Jade Cargo, Jade Cargo International from China

    SpiceJet, SpiceJet from India

    Salsa, SALSA D’Haiti

    Delphi, Fly Hellas from Greece

    And just for fun:

    Lindbergh, GoJet from Missouri

    Wild Onion, Chicago Air

    Rex, Regional Express from Australia

    Suckling, Scot Airways from the UK*

    Yellow, DHL Aero Express from Panama

    There are many, many more. But these alone are reason enough for passengers on commercial planes to request listening in on the chatter between the ATCs and the pilots.

    To contact the author, write DebFallows @ gmail.

    * UPDATE A reader fills in the background of the callsign Suckling:

    ScotAir's mom-and-pop parent firm, before a lot of corporate chopping and changing, was a couple named Suckling. It's a common name in East Anglia. Sir John Suckling, poet and inventor of cribbage, came from those parts.

    They ran off of a grass strip in Ipswich, to Edinburgh and Manchester. The in-flight meals were cooked in their kitchen and driven to the plane. A wonderful story, and a BBC documentary. But 9/11 and a bunch of mergers ended that. In Apri1 2013 the entity disappeared and its call sign went with it.
  • In Honor of the Chinese ADIZ, Today's Novelty Aviation Footage

    The people who drive on China's roads may soon be able to fly in its skies!

    This is not part of the Chinese ADIZ.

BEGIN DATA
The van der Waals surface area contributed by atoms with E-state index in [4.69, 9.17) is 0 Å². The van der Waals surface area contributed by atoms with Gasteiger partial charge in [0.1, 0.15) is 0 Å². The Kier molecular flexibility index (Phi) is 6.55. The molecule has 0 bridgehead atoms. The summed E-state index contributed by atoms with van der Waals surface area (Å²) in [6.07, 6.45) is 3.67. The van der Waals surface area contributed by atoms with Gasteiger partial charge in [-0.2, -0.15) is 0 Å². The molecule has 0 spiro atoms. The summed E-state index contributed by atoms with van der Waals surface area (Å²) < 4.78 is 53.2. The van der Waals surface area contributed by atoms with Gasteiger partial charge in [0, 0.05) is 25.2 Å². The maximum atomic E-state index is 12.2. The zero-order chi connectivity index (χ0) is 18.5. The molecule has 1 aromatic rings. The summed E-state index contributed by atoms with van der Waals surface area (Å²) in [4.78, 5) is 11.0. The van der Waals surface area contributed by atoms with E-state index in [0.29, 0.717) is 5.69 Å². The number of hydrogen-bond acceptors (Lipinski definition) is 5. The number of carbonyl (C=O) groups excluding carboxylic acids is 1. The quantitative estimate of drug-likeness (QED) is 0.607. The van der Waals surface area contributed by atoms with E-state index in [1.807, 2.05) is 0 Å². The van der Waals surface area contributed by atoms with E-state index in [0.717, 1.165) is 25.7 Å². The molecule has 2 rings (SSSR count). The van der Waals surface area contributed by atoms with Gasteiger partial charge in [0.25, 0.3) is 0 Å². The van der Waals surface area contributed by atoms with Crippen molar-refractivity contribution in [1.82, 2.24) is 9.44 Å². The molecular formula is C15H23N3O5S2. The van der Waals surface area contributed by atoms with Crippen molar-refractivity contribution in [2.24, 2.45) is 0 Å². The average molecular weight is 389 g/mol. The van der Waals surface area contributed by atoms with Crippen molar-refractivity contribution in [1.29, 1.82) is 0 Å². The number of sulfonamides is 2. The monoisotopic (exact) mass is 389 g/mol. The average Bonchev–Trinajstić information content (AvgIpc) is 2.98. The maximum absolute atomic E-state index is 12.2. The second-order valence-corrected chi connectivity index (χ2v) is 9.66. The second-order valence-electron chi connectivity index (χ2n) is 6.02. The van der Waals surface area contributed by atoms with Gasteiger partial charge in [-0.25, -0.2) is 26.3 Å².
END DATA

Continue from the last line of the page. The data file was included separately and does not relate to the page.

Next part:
[See update below.] The planning behind, and consequences of, China's expansion of its Air Defense Identification Zone, or ADIZ, in the East China Sea remain obscure. Of the various attempts to explain it, for now I like Robert Kelly's on Asian Security Blog best. It emphasizes the contradictory possibilities -- expansionism, miscalculation, domestic posturing -- that might all simultaneously be true. Previous coverage here, here, and here.

    Related question: Should we worry that the U.S. government, having quickly taken a "this is bullshit!" stance by sending B-52s through the new ADIZ, is showing contradictions of its own, in urging U.S.-based airlines to file flight planes with the Chinese authorities?

    No. This isn't the airlines' battle.* They already file flight plans for every operation with various national and international authorities. It's no harm to them to copy the Chinese in too. The immediate danger of this ADIZ is that it will be one more occasion for national-pride chest-bumping among Chinese and other (Japanese, U.S., South Korean, Taiwanese) military aircraft, in an already tense region where an accident or miscalculation could have big and dangerous consequences. It makes sense to minimize the chance that passenger airplanes could be involved.